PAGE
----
The Machu Picchu Historic Sanctuary authority (DRC-C) controls and limits access to Machu Picchu archeological site. The daily visitor limit is 2,500 visitors per day to Machu Picchu. Since we purchase your prepaid site entrances to visit Machu Picchu in timely fashion, this hard cap will not impact most of our passengers. But if your goal is to hike beyond it, you need to commit well in advance of arriving in Peru to secure your permit.
To protect our passengers’ access to the archeological site during peak demand dates means we have to purchase Machu Picchu entrance tickets further in advance than we previously did. The ticket contains the passenger’s name, nationality, passport number, gender and age as listed on the passport. The ticket is not transferrable to another date or traveler, and it is non-refundable. Visitors need to bring their passport with them to Machu Picchu. Park authorities will refuse entry to those whose ticket detail doesn’t match their passport data.
For visitors who wish to hike beyond this Peruvian tourist icon, permits are sold bundled with a single-day archeological site entry. The new destinations in 2020 are priced at $94.
- Huayna Picchu mountain
- Machu Picchu mountain
There is no provision in the current rules to add either or both of these hiking destinations to an existing Machu Picchu ticket without paying for the full archeological site ticket. Nor is there a sensible mechanism whereby passengers can combine more than one of these add-on destinations in a single day visit to Machu Picchu. If you arrive from the Inca Trail and wish to climb Huayna Picchu, you must purchase an entirely separate bundled ticket.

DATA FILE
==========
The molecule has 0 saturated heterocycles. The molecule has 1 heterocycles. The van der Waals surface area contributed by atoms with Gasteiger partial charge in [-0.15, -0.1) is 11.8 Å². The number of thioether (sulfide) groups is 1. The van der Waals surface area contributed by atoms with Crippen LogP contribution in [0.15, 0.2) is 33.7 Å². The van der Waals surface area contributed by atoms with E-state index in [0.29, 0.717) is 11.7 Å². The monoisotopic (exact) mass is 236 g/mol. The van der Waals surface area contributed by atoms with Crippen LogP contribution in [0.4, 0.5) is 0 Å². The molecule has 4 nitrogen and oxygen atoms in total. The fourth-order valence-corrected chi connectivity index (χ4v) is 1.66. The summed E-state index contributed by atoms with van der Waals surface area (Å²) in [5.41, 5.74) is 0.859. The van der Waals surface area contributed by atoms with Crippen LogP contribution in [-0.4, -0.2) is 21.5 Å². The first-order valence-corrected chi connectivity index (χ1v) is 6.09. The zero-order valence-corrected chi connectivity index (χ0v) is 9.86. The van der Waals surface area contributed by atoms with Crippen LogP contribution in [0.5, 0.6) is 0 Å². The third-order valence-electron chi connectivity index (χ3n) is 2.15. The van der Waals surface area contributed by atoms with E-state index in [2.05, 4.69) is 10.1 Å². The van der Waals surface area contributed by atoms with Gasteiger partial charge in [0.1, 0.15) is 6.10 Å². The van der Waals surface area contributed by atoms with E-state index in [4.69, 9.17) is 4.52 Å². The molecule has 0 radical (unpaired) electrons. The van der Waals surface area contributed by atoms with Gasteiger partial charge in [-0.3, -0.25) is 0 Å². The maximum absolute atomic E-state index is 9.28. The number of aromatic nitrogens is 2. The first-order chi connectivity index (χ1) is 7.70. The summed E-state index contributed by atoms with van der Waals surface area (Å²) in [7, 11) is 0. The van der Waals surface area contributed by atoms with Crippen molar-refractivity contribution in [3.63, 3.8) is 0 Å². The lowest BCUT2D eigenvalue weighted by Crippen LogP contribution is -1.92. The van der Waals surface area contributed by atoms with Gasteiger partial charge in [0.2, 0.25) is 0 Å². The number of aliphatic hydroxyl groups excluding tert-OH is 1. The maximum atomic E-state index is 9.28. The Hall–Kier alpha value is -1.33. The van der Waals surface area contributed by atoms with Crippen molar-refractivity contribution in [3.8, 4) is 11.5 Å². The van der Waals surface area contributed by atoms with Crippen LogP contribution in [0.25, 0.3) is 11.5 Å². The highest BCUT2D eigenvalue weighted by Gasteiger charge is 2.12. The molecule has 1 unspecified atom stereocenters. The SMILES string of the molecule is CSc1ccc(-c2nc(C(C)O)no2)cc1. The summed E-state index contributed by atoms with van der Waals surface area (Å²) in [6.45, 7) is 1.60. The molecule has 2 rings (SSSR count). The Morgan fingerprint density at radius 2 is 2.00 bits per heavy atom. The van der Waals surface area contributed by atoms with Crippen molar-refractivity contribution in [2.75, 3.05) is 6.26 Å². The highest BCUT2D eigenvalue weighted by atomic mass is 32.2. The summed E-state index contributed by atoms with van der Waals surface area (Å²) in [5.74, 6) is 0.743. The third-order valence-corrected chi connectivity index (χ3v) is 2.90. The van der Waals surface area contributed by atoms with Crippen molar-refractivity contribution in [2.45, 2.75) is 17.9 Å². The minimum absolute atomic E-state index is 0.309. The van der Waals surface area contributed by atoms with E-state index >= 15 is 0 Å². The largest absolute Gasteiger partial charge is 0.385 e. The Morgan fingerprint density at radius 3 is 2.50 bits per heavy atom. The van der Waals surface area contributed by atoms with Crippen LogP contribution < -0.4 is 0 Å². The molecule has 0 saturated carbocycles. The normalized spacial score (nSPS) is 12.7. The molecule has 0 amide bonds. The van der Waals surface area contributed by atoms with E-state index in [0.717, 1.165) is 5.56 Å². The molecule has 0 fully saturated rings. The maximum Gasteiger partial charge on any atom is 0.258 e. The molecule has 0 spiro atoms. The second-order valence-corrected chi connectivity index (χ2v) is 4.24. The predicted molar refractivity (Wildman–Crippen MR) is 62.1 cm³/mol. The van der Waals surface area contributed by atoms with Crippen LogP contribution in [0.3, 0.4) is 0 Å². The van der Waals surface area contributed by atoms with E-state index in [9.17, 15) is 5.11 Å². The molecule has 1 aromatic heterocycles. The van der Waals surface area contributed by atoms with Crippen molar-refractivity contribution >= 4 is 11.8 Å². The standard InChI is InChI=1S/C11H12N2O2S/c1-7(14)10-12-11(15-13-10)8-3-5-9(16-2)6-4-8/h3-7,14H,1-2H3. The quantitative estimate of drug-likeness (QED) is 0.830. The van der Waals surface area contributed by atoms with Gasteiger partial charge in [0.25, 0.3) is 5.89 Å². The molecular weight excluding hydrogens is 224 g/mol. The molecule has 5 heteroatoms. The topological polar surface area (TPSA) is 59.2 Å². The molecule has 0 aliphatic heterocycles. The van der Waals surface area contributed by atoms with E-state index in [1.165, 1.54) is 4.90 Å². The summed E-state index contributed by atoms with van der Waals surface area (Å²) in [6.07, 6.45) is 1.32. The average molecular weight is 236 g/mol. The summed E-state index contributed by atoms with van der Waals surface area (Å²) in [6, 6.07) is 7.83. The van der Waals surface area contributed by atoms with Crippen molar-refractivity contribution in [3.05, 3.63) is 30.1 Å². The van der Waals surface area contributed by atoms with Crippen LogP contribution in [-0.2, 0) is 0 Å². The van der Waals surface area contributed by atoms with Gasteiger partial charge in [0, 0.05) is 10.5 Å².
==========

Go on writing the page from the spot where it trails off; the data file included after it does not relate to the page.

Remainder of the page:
For passengers seeking to add any of the new bundled destinations (Huayna Picchu mountain or Machu Picchu mountain) to the archeological site entry ticket already required for their program, we will charge $94 per requested ticket. We will need to know your preference about 5-6 months before your trip.
Huayna Picchu mountain
The control gate where you sign out for hike Huayna Picchu mountain is at the northern end of the archeological site esplanade. The trail is narrow, with steep pitches and sheer drop-offs. Anyone who suffers from vertigo should avoid this route. You first descend to a saddle, then begin the steep, switch-backing climb to the summit. On this well-maintained trail, there are fixed cables to help you over steeper pitches. Near the top, the route forks. The right fork takes you via a tunnel to the summit, the left takes you via a VERY steep stone staircase to the summit. Impressive views. Allow 2-2.5 hours. Tickets are sold for entry between the hours of either 7-8 AM (Group 1) or 10-11 AM (Group 2).
Machu Picchu Mountain
As you depart the Watchman’s Hut along the Inca Trail toward Gate of the Sun, look for a trail heading upward to the right. This is an obvious, well-engineered staircase leading up through the finely-crafted terrace walls, about 100 yards up the trail from the Watchman’s Hut. At the control gate your ticket will be checked. Group 1 entry is 7AM8AM, Group 2 entry at 9AM-10AM. It’s a 3-4 hour round trip, with much of the route laid in Inca paving stones. The last short pitch to the summit is steep and rocky. From the Inca ritual platform at the summit (10,109’/3082m), you enjoy spectacular views toward Phuyupatamarca ruins (on the Inca Trail), and beyond to the sacred peak of Nevado Salcantay Compared to the Huayna Picchu route, this trail tends to be uncongested, though you may share the summit with other hikers. Approximate elevation gain: 2,237 ft./682 m